Confession: I’m a top 10/top 100/top whatever list addict. If I find an article on a subject about which I’m even remotely interested, and written in the form of a numbered list, I’ll generally stop to read it. That chance increases when said list is arranged in ascending or descending order of quality.
I fully admit that many top 10/ top 100/top whatever lists are contrived hit count fodder (slugging something a “top 10” anything is guaranteed to increase the number of visits to your web site–you’re welcome Black Gate editors!), but occasionally these lists serve a worthy function. For example, if I’ve just finished The Rise and Fall of the Third Reich or Flags of Our Fathers and am looking for another good World War II title, I’ll Google “top 10 world war 2 histories.” This practice typically generates a good suggestion or two–and another “top 10” article to read.
Top 10/top 100 lists are also flashpoints for debate, often stirring up vigorous agreement or righteous anger and indignity. I generated an angry response with my Top 10 Fantasy Fiction Battles of All-Time, in which former Cimmerian blogger Al Harron took me to task for excluding Robert E. Howard, and also for including some borderline “fantasy” choices. Hey Al, let’s still be friends, okay?
Which leads me to the point of this post. Have you ever typed “top 100 fantasy novels,” or “top 10 fantasy books,” into your search bar? If not, I’ll save you the work. You get this site, the “Top 100 Fantasy Books”.
The “Top 100 Fantasy Books” list claims to be generated through a quasi-scientific method, “a statistical survey of fantasy literary awards, noted critics and popular polls.” To qualify a book or series “has to be generally regarded as fantasy by credible sources and/or recognised as having historical significance to the development of the genre.”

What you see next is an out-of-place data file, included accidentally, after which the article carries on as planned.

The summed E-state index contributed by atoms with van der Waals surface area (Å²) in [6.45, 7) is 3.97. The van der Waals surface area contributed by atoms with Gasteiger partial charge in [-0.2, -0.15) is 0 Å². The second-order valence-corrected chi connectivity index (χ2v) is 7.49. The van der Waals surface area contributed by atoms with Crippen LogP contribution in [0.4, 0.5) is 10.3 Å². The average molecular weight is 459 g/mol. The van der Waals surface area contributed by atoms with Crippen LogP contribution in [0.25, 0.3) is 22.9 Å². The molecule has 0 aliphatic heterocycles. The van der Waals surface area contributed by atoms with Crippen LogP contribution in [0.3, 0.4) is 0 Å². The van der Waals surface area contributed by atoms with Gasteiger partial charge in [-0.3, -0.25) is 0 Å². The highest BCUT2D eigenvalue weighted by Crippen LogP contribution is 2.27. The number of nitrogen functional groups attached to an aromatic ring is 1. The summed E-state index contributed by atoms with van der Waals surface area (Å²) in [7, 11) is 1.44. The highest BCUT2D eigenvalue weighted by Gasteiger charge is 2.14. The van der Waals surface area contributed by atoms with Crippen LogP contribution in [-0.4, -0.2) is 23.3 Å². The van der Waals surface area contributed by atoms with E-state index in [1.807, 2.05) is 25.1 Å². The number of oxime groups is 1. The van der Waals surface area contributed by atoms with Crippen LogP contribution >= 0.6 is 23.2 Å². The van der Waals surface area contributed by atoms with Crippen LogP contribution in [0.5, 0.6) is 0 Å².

Unfortunately, and despite its claims to validity, this list is… rather crappy. I’ll fully admit to not having read a good half of these titles, but of the ones I have read, well, blargh. Some of them absolutely don’t belong. Others do, but are grossly out of order. And a few of them aren’t even fantasy (save in the loosest sense of the word, in that they include a fantastic element or two). Seriously, who shelves A Clockwork Orange or The Metamorphosis next to The Dragonbone Chair (which did not make the list)?
The first problem with this particular list is the fact that it’s called the top 100 fantasy books of all time, but it includes fantasy series. I suppose I can see why, given that just about every fantasy author today seems incapable of writing anything less than a trilogy (our estimable Howard Andrew Jones and his fine Desert of Souls being the exception, of course). Given this problem, in my opinion the list should have dropped the problematic use of the word “book” and instead declared itself the top 100 fantasy stories of all time. This would have opened up the field to short story authors Robert E. Howard, Clark Ashton Smith, and Fritz Leiber, who frankly are better writers than at least half of the authors on the list.
Alas, this fine trio is nowhere to be found on the “Top 100 Fantasy Books.”
And that’s just for starters. Getting back to books, you won’t find Poul Anderson’s The Broken Sword, E.R. Eddison’s The Worm Ouroboros, or anything by William Morris.